George E. Hale
George Ellery Hale was drawn to physics from an early age. He began studies at Massachusetts Institute of Technology and volunteered at Harvard, working with Edward C. Pickering in the observatory. He graduated from MIT in 1890.
Hale became an associate professor at the University of Chicago at age 24. In 1897, he founded and was made the Yerkes Observatory’s first director. The journal he began in this year of his work relating physics to astronomy later became the Astrophysical Journal.
Hale developed a strong relationship with the Carnegie Institution over his career. He received a number of grants to fund the construction of telescopes that broke records and expectations. The relationship led to the construction of the Mount Wilson Solar Observatory which housed first a 60-inch and then a 100-inch telescope and a 150-foot solar tower, which was operational by 1912 and led to the discovery that sunspots in northern and southern hemispheres reverse polarity every 11 years. Later in his career, he secured funding for the 200-inch Hale Telescope at the Palomar Observatory from the Rockefeller Foundation.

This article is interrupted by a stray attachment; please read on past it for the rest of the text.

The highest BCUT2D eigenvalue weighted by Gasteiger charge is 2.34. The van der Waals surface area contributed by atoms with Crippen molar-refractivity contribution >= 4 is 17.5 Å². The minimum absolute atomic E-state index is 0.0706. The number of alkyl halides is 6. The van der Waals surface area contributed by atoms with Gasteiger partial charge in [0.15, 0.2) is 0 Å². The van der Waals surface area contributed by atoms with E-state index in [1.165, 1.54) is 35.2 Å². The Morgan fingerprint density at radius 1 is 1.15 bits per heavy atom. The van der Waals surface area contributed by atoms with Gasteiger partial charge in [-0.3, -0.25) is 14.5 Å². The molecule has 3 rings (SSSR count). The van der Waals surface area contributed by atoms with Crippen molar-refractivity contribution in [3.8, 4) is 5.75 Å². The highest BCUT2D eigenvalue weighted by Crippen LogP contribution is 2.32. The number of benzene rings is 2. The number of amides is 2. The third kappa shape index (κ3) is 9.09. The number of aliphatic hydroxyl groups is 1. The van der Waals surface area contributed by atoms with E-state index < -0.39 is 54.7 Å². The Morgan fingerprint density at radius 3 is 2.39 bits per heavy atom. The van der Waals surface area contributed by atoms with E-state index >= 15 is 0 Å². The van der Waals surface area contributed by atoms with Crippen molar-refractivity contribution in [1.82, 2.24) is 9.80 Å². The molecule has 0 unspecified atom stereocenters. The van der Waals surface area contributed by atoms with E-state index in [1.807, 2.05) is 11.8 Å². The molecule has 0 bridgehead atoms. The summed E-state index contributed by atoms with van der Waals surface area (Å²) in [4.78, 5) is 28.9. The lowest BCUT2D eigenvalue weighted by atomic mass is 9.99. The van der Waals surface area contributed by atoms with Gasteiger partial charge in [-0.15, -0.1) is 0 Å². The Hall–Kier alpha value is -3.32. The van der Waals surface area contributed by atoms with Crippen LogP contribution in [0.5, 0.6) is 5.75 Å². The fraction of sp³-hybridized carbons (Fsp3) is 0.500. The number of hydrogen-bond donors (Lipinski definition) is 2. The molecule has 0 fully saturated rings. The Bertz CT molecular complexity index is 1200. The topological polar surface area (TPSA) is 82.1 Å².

He invented the spectrohelioscope, and as his work progressed, he was able to detect the first magnetic field beyond earth in 1908.
Hale was a founding member of Caltech, was instrumental in the establishment of the Huntington Library and Art Gallery, and was a general force in the culture of Pasadena, California.
In addition to the Ives, Hale was awarded the Sir Godfrey Copley Medal, the gold medal of the Franklin Institute of Philadelphia, the Elliot Cresson Medal, the Janssen medal of the Paris Academy of Sciences, and the Draper medal of the National Academy of Sciences, the Bruce medal, the Galileo medal of the University of Florence, and the Actonian prize of the Royal Institution of London. He was President of the International Council of Scientific Unions, decorated with the Oder of Leopold by Belgium and the Order of the Crown of Italy. He was elected an associate of Academie des Sciences, Institut de France, and honorary member of the Vienna Academy of Sciences and OSA, and an honorary chairman of the National Research Council. Finally, he won the Arthur Noble medal in 1926 for his work for Pasadena.
George E. Hale died on February 21, 1938.
Document Created: 19 Dec 2019
Last Updated: 20 Dec 2019